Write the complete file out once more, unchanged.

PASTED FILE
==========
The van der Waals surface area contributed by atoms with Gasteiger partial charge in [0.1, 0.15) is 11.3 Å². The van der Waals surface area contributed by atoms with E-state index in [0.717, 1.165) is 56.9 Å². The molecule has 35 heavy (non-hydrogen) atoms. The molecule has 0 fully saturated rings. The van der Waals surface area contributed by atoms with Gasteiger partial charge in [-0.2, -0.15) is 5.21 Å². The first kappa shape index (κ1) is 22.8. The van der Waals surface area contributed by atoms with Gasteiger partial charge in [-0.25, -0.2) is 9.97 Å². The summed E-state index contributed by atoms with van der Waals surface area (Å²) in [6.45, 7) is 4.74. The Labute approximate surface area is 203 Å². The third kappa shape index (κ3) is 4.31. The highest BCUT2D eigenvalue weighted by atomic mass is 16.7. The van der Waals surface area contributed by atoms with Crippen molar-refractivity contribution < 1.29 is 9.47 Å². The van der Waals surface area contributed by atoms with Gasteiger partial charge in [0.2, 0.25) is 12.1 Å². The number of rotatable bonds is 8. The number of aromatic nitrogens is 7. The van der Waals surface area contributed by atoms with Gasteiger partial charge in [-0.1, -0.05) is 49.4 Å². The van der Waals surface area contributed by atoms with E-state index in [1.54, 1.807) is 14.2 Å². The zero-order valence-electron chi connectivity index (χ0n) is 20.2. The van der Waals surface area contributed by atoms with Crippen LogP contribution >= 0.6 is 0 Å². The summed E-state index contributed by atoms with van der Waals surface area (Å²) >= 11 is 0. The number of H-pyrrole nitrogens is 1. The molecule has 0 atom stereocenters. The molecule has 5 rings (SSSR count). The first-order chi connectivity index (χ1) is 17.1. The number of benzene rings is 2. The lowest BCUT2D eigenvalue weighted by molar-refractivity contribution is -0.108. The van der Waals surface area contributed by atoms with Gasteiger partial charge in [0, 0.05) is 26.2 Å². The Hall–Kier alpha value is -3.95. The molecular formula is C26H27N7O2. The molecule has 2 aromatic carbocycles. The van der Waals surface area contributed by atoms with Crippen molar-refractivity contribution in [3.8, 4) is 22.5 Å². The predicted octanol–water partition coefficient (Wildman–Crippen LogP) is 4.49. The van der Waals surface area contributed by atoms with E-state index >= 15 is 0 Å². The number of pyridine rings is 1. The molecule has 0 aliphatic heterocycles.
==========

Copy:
The van der Waals surface area contributed by atoms with Gasteiger partial charge in [0.1, 0.15) is 11.3 Å². The van der Waals surface area contributed by atoms with E-state index in [0.717, 1.165) is 56.9 Å². The molecule has 35 heavy (non-hydrogen) atoms. The molecule has 0 fully saturated rings. The van der Waals surface area contributed by atoms with Gasteiger partial charge in [-0.2, -0.15) is 5.21 Å². The first kappa shape index (κ1) is 22.8. The van der Waals surface area contributed by atoms with Gasteiger partial charge in [-0.25, -0.2) is 9.97 Å². The summed E-state index contributed by atoms with van der Waals surface area (Å²) in [6.45, 7) is 4.74. The Labute approximate surface area is 203 Å². The third kappa shape index (κ3) is 4.31. The highest BCUT2D eigenvalue weighted by atomic mass is 16.7. The van der Waals surface area contributed by atoms with Crippen molar-refractivity contribution < 1.29 is 9.47 Å². The van der Waals surface area contributed by atoms with Gasteiger partial charge in [0.2, 0.25) is 12.1 Å². The number of rotatable bonds is 8. The number of aromatic nitrogens is 7. The van der Waals surface area contributed by atoms with Gasteiger partial charge in [-0.1, -0.05) is 49.4 Å². The van der Waals surface area contributed by atoms with E-state index in [1.54, 1.807) is 14.2 Å². The zero-order valence-electron chi connectivity index (χ0n) is 20.2. The van der Waals surface area contributed by atoms with Crippen LogP contribution >= 0.6 is 0 Å². The summed E-state index contributed by atoms with van der Waals surface area (Å²) >= 11 is 0. The number of H-pyrrole nitrogens is 1. The molecule has 0 atom stereocenters. The molecule has 5 rings (SSSR count). The first-order chi connectivity index (χ1) is 17.1. The number of benzene rings is 2. The lowest BCUT2D eigenvalue weighted by molar-refractivity contribution is -0.108. The van der Waals surface area contributed by atoms with Gasteiger partial charge in [0, 0.05) is 26.2 Å². The Hall–Kier alpha value is -3.95. The molecular formula is C26H27N7O2. The molecule has 2 aromatic carbocycles. The van der Waals surface area contributed by atoms with Crippen molar-refractivity contribution in [3.8, 4) is 22.5 Å². The predicted octanol–water partition coefficient (Wildman–Crippen LogP) is 4.49. The van der Waals surface area contributed by atoms with E-state index >= 15 is 0 Å². The number of pyridine rings is 1. The molecule has 0 aliphatic heterocycles.